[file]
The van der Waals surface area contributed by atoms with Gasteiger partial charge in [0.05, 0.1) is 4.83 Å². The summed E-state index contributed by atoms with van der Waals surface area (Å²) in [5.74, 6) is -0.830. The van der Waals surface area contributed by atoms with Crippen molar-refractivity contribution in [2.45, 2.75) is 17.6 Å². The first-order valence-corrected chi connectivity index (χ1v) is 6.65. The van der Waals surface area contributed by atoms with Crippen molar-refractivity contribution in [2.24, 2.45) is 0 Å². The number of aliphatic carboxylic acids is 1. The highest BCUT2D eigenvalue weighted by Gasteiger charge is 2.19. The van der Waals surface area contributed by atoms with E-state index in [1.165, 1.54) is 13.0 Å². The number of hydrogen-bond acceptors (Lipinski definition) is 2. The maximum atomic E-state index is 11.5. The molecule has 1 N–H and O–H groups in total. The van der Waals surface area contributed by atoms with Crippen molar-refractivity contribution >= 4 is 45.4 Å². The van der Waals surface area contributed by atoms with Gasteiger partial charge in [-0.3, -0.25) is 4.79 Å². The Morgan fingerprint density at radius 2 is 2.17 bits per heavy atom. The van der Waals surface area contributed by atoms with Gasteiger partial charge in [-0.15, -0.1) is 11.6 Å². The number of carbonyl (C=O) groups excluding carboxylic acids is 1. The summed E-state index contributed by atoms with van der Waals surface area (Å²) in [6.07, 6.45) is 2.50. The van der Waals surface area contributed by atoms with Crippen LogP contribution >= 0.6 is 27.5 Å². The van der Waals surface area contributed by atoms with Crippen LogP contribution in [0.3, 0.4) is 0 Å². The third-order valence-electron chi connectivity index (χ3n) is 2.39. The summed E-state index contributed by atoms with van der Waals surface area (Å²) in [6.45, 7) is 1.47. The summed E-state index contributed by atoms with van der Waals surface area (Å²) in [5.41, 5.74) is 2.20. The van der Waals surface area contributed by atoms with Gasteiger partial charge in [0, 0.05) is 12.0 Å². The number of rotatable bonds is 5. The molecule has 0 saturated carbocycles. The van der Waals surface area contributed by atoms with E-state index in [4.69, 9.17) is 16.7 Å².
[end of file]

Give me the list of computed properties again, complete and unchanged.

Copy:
The van der Waals surface area contributed by atoms with Gasteiger partial charge in [0.05, 0.1) is 4.83 Å². The summed E-state index contributed by atoms with van der Waals surface area (Å²) in [5.74, 6) is -0.830. The van der Waals surface area contributed by atoms with Crippen molar-refractivity contribution in [2.45, 2.75) is 17.6 Å². The first-order valence-corrected chi connectivity index (χ1v) is 6.65. The van der Waals surface area contributed by atoms with Crippen molar-refractivity contribution in [2.24, 2.45) is 0 Å². The number of aliphatic carboxylic acids is 1. The highest BCUT2D eigenvalue weighted by Gasteiger charge is 2.19. The van der Waals surface area contributed by atoms with E-state index in [1.165, 1.54) is 13.0 Å². The number of hydrogen-bond acceptors (Lipinski definition) is 2. The maximum atomic E-state index is 11.5. The molecule has 1 N–H and O–H groups in total. The van der Waals surface area contributed by atoms with Crippen molar-refractivity contribution >= 4 is 45.4 Å². The van der Waals surface area contributed by atoms with Gasteiger partial charge in [-0.3, -0.25) is 4.79 Å². The Morgan fingerprint density at radius 2 is 2.17 bits per heavy atom. The van der Waals surface area contributed by atoms with Gasteiger partial charge in [-0.15, -0.1) is 11.6 Å². The number of carbonyl (C=O) groups excluding carboxylic acids is 1. The summed E-state index contributed by atoms with van der Waals surface area (Å²) in [6.07, 6.45) is 2.50. The van der Waals surface area contributed by atoms with Crippen LogP contribution >= 0.6 is 27.5 Å². The van der Waals surface area contributed by atoms with Crippen LogP contribution in [0.3, 0.4) is 0 Å². The third-order valence-electron chi connectivity index (χ3n) is 2.39. The summed E-state index contributed by atoms with van der Waals surface area (Å²) in [6.45, 7) is 1.47. The summed E-state index contributed by atoms with van der Waals surface area (Å²) in [5.41, 5.74) is 2.20. The van der Waals surface area contributed by atoms with Gasteiger partial charge in [0, 0.05) is 12.0 Å². The number of rotatable bonds is 5. The molecule has 0 saturated carbocycles. The van der Waals surface area contributed by atoms with E-state index in [4.69, 9.17) is 16.7 Å².